“Deep Web Search” Can Help Scientists



What you see when you do a basic web search is just the tip of the iceberg. Most of the information is buried in the “deep web”. JPL is collaborating on a DARPA initiative called Memex, which explores the connections between the bits of information hidden in this vast ocean of content. Image Credit: Credit: NASA / JPL-Caltech

When you do a simple web search on a topic, the results that appear aren’t the whole story. The Internet contains a vast mine of information – sometimes referred to as the “deep web” – that is not indexed by search engines: information that would be useful in tracking down criminals, terrorist activity, sex trafficking and the spread of disease. Scientists could also use it to search for images and data from spacecraft.

The Defense Advanced Research Projects Agency (DARPA) has developed tools as part of its Memex program that access and catalog this mysterious world online. Researchers at NASA’s Jet Propulsion Laboratory in Pasadena, Calif., Have joined Memex’s efforts to harness the benefits of scientific research on the deep web. Memex could, for example, help catalog the vast amounts of data provided daily by NASA spacecraft.

“We are developing next-generation search technologies that include people, places, objects and the connections between them,” said Chris Mattmann, principal investigator for JPL’s work on Memex.

Memex not only checks standard online text content, but also images, videos, pop-up ads, forms, scripts and other information storage to see how they relate to each other.

“We are augmenting web crawlers to behave like browsers, in other words, running scripts and reading advertisements like you would when you usually log in. This information is not normally cataloged by search engines, ”Mattmann said.

Also, a standard web search doesn’t get a lot of information from images and videos, but Memex can recognize what’s in that content and pair it with searches on the same topics. The search tool could identify the same object on multiple frames of a video or even on different videos.


This screenshot from Image Space and ImageCat apps shows how the search tool can organize a large amount of information and find relationships between data hidden in images. Credit: NASA / JPL-Caltech / Kitware / Continuum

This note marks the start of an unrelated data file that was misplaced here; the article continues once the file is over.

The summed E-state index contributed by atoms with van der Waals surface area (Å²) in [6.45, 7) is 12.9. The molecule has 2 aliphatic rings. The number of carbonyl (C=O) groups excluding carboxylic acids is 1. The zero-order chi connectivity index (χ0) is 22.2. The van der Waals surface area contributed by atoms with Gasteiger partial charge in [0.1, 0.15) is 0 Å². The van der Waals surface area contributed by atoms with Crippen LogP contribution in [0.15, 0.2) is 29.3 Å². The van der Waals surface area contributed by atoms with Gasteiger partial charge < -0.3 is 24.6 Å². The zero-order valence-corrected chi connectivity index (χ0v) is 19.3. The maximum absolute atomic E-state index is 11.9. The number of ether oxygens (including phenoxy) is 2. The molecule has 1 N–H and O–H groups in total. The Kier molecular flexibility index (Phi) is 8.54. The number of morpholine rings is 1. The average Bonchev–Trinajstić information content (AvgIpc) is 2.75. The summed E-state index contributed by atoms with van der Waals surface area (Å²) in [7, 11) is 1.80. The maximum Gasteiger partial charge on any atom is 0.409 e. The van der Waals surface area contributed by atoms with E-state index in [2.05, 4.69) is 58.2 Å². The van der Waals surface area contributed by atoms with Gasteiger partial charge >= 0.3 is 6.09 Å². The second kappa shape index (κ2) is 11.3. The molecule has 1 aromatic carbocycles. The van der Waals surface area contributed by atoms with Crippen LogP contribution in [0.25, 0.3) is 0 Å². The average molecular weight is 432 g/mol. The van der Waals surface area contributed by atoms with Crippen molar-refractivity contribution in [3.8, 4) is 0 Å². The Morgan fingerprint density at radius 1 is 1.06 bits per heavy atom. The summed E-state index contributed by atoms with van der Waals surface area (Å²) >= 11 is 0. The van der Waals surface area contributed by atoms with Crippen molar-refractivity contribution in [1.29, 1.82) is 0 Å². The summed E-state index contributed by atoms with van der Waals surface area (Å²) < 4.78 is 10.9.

Memex’s video and image search capabilities could one day benefit space missions that take photos, videos and other types of imaging data with instruments such as spectrometers. Finding visual information about a particular planetary body could greatly facilitate the work of scientists in analyzing geological features. Scientists analyzing imagery data from land missions that monitor phenomena such as snowfall and soil moisture could also benefit.

Memex would also improve the search for published scientific data, so that scientists are better informed about what has been published and analyzed on their subjects. The technology could be applied to large NASA data centers such as the Physical Oceanography Distributed Active Archive Center, which makes NASA ocean and climate data accessible and meaningful. Memex would make PDF documents more easily searchable and allow users to access the information they are looking for more easily. Knowledge of existing publications also helps program managers to assess the impact of spacecraft data.

All code written for Memex is open-source. JPL is one of 17 teams working there as part of the DARPA initiative.

Memex is linked to DARPA’s previous Big Data initiative called XDATA, managed by DARPA Program Manager Wade Shen. This research effort also aims to process and analyze large amounts of data, with military, government and civilian applications. JPL was one of 24 groups involved.

“We develop open source, free and mature products, then enhance them with the help of DARPA investments and easily transfer them through our roles to the scientific community,” said Mattmann.

A new area-specific research paradigm to combat human trafficking

Quote: “Deep Web Search” May Help Scientists (2015, May 25) Retrieved September 30, 2021 from https://phys.org/news/2015-05-deep-web-scientists.html

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